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Bromeliad Tiputini Biodiversity Station


Background

The Tiputini Biodiversity Station (TBS) was founded in 1994 and is administered as a biological research station and education center.  TBS itself encompasses approximately 650 hectares of tropical rainforest bordering the Tiputini River which feeds into the Napo River, the largest tributary to the Amazon.  The station is contiguous with the 1.7 million acre Parque Nacional Yasuni (recently declared a Biosphere Reserve) in the eastern Napo province, and boasts an astounding 540 species of birds (and counting), 15 species of primates and 5 species of cats.  Ongoing plant inventories in the region report an astonishing 290 species of trees per hectare, and countless largely unstudied species of ferns, herbs, shrubs, lianas and epiphytes.  The region truly classifies as rainforest, receiving over 3500 mm rain per year.

Access

Much of the beauty of TBS is a direct consequence of it’s remoteness.  Nonetheless, access is surprisingly easy.  Access can be made in one day, by a 40-minute plane ride from Quito to Coca, and travel by bus and boat the station.  Alternatively, travel to Coca from Quito can be made by bus to incorporate sightseeing, with travel to the station continuing the following day.  There is no road to the station, and all people and supplies are brought in by boat.  The station maintains communication with Quito via radio and satellite phone, and has 24-hour emergency radio communication with the nearby oil company production headquarters which houses the nearest medical facility, less than 2 hours away.  Recently installed satellite communication systems provide the station with reliable internet access, and voice-over-IP phone options.

Accommodations

TBS Cabin

Accomodations at the station are among the best I have seen for a comparable field station.  Student and researcher housing , nestled beneath huge tropical trees, offer beds and bunks with private baths, accomodating over 40 people.  The rooms are clean and spacious, each with shelves, a desk, and modern bathroom fixtures.  Electricity is supplied by a generator from 6:00 to 10:00 pm.  Rainwater is filtered, and supplies most of the station’s water needs, though river water is used supplementarily during the dry season.  Besides dormitories, a main building contains a well-equipped laboratory, lecture room and air- conditioned computer room.  Delicious meals are served in a stately thatched dining hall by the staff cook who can prepare anything from national dishes to American-style favorites.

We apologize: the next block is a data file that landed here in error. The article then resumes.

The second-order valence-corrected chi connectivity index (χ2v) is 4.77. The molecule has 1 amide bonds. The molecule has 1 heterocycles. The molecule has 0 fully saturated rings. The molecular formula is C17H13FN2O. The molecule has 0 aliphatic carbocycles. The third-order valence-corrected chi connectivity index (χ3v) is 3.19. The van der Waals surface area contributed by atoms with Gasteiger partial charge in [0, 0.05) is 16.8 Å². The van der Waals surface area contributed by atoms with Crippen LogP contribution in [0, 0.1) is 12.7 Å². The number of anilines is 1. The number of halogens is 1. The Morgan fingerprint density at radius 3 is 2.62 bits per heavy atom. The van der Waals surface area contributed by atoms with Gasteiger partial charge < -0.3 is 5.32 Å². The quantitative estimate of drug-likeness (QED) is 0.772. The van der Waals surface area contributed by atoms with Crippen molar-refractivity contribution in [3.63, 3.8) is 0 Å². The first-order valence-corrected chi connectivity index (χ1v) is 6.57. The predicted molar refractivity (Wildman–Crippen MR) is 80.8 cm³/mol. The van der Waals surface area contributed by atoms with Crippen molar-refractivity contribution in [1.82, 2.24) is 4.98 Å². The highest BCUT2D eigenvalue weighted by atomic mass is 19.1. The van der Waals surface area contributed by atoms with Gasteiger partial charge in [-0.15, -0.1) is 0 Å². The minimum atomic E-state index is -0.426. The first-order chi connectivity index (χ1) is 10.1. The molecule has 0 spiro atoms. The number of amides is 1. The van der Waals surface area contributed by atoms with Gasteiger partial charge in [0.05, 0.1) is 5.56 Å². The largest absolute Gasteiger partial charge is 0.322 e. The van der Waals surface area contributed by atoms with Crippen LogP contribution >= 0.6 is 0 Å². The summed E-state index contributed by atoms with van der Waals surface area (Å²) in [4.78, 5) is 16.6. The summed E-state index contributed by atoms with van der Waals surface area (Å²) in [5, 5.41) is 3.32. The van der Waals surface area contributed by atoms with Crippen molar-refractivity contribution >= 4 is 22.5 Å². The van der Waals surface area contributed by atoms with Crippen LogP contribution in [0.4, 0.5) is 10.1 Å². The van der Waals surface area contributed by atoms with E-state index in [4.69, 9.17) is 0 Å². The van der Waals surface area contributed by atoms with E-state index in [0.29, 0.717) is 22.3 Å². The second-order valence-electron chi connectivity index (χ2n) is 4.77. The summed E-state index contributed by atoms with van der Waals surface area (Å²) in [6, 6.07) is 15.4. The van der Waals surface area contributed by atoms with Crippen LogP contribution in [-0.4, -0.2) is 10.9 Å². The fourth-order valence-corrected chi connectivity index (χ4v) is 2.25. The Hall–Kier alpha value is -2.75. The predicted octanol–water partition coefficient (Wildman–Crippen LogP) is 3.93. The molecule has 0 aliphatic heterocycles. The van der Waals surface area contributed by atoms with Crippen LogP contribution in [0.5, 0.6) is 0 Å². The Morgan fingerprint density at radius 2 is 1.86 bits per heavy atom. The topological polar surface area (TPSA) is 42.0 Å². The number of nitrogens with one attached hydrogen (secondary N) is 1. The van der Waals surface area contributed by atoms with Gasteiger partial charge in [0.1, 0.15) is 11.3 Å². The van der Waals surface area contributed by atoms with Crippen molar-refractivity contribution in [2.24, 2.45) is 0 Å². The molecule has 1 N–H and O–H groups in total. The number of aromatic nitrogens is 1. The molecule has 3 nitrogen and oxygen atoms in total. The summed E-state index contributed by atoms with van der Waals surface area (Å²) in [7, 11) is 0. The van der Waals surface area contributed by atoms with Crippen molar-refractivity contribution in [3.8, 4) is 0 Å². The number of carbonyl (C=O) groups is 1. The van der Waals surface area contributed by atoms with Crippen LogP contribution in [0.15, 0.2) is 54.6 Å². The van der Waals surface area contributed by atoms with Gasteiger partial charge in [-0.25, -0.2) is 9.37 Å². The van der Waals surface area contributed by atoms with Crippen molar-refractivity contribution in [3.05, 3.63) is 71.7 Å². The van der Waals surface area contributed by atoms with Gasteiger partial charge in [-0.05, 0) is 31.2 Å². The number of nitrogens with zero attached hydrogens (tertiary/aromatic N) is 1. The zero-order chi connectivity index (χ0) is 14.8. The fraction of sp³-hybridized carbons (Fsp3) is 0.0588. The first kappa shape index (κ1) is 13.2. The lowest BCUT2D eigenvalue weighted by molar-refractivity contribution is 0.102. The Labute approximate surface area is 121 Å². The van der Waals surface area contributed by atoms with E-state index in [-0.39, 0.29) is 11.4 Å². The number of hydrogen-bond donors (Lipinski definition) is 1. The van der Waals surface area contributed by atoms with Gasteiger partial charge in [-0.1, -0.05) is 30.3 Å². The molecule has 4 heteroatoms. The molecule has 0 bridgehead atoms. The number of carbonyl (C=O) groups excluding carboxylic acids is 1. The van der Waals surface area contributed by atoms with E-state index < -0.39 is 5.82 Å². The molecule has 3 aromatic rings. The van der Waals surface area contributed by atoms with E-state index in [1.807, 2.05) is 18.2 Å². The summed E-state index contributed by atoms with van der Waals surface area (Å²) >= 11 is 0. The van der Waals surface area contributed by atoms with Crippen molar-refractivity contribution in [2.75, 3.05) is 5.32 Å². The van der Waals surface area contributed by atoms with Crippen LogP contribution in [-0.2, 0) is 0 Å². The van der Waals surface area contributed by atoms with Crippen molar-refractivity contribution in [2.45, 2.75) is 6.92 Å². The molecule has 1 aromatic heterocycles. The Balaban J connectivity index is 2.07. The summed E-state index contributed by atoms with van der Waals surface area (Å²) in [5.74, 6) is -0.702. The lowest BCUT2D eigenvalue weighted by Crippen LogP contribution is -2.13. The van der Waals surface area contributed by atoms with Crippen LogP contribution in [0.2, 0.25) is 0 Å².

TBS quarters

Activities

Excellent accomodations merely add comfort to the delight and awe one feels walking the stations many well-maintained low-impact nature trails.  Wildlife is prolific and relatively unafraid.  In one day, Joe and I saw 5 species of primates while walking the trails.  Jaguar, puma, and tapir are regularly seen.  We’ve also seen harpy eagles, pink river dolphins, scarlet and blue- and-yellow macaws, capybara, hoatzin and king vultures.  Other attractions in and around the station include natural salt-licks that attract hoards of animals, and a canopy platform and walkway.

Countless activities will provide students a unique and varied learning experience at Tiputini.  Native guides are available that have an extensive knowledge of medicinal plants.  Quiet dugout canoe trips into Yasuni National Park offer opportunities to view elusive wildlife.  Climbs to the top of the canopy tower provide a unique top-down view of the forest and the unique plants and animals that live there.  Students may also visit nearby Haorani settlements, a still largely unacculturated group that continue to live as hunter-gatherers.  Oil development and ongoing colonization in Yasuni National Park and the profound consequences of complex political, socioeconomic and ecological changes offer students first-hand exposure to some of the driving forces behind rainforest destruction.  Students can take the opportunity to reflect on causes, solutions and alternatives.

Many noted scientists have visited or worked at TBS, and students may get an opportunity to watch these scientists in action, or even help them with fieldwork.  Scientists that have worked at TBS include Terry Erwin, the entomologist famous for his fogging technique of canopy sampling, Robin Foster, a botanist with the Smithsonian Tropical Research Institute, and the late Ted Parker, arguably the world’s best birder.  As an active research station in a threatened biodiversity hot-spot that is attracting top scientists from around the world, and as a center committed to education, TBS is an ideal location for students to immerse themselves in a real rainforest, and witness the many facets involved in the struggle to save rainforests.


 






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